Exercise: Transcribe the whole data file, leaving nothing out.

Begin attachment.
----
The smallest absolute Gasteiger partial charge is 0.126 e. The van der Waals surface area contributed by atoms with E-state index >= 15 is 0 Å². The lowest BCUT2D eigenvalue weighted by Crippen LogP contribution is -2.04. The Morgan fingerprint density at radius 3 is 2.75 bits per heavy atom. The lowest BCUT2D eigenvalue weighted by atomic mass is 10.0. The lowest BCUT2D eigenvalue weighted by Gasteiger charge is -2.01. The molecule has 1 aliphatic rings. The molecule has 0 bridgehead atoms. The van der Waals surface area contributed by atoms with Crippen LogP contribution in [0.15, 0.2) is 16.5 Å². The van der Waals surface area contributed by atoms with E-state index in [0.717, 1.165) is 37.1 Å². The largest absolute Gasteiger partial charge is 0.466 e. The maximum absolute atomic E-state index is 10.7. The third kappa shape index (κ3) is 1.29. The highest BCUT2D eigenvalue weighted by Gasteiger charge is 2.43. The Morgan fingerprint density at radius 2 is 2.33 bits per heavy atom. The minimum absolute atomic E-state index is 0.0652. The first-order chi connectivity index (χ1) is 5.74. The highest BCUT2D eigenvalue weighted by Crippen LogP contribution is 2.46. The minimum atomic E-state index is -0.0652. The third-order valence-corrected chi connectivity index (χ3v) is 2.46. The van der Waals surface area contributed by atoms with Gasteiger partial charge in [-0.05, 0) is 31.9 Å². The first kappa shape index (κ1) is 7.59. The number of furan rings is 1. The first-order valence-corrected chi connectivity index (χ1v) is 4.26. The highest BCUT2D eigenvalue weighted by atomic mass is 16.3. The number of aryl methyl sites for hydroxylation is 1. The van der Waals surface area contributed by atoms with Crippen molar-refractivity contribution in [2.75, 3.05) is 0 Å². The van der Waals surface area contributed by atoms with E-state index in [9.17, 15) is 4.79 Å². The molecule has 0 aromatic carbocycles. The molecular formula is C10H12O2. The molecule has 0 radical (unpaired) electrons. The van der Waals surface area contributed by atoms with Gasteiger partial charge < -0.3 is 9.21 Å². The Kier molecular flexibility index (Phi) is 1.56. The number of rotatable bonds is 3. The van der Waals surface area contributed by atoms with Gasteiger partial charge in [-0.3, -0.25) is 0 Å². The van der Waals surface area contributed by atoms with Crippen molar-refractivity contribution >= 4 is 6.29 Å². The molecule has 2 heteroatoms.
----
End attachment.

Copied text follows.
The smallest absolute Gasteiger partial charge is 0.126 e. The van der Waals surface area contributed by atoms with E-state index >= 15 is 0 Å². The lowest BCUT2D eigenvalue weighted by Crippen LogP contribution is -2.04. The Morgan fingerprint density at radius 3 is 2.75 bits per heavy atom. The lowest BCUT2D eigenvalue weighted by atomic mass is 10.0. The lowest BCUT2D eigenvalue weighted by Gasteiger charge is -2.01. The molecule has 1 aliphatic rings. The molecule has 0 bridgehead atoms. The van der Waals surface area contributed by atoms with Crippen LogP contribution in [0.15, 0.2) is 16.5 Å². The van der Waals surface area contributed by atoms with E-state index in [0.717, 1.165) is 37.1 Å². The largest absolute Gasteiger partial charge is 0.466 e. The maximum absolute atomic E-state index is 10.7. The third kappa shape index (κ3) is 1.29. The highest BCUT2D eigenvalue weighted by Gasteiger charge is 2.43. The Morgan fingerprint density at radius 2 is 2.33 bits per heavy atom. The minimum absolute atomic E-state index is 0.0652. The first-order chi connectivity index (χ1) is 5.74. The highest BCUT2D eigenvalue weighted by Crippen LogP contribution is 2.46. The minimum atomic E-state index is -0.0652. The third-order valence-corrected chi connectivity index (χ3v) is 2.46. The van der Waals surface area contributed by atoms with Gasteiger partial charge in [-0.05, 0) is 31.9 Å². The first kappa shape index (κ1) is 7.59. The number of furan rings is 1. The first-order valence-corrected chi connectivity index (χ1v) is 4.26. The highest BCUT2D eigenvalue weighted by atomic mass is 16.3. The number of aryl methyl sites for hydroxylation is 1. The van der Waals surface area contributed by atoms with Crippen molar-refractivity contribution in [2.75, 3.05) is 0 Å². The van der Waals surface area contributed by atoms with E-state index in [9.17, 15) is 4.79 Å². The molecule has 0 aromatic carbocycles. The molecular formula is C10H12O2. The molecule has 0 radical (unpaired) electrons. The van der Waals surface area contributed by atoms with Gasteiger partial charge < -0.3 is 9.21 Å². The Kier molecular flexibility index (Phi) is 1.56. The number of rotatable bonds is 3. The van der Waals surface area contributed by atoms with Gasteiger partial charge in [-0.3, -0.25) is 0 Å². The van der Waals surface area contributed by atoms with Crippen molar-refractivity contribution >= 4 is 6.29 Å². The molecule has 2 heteroatoms.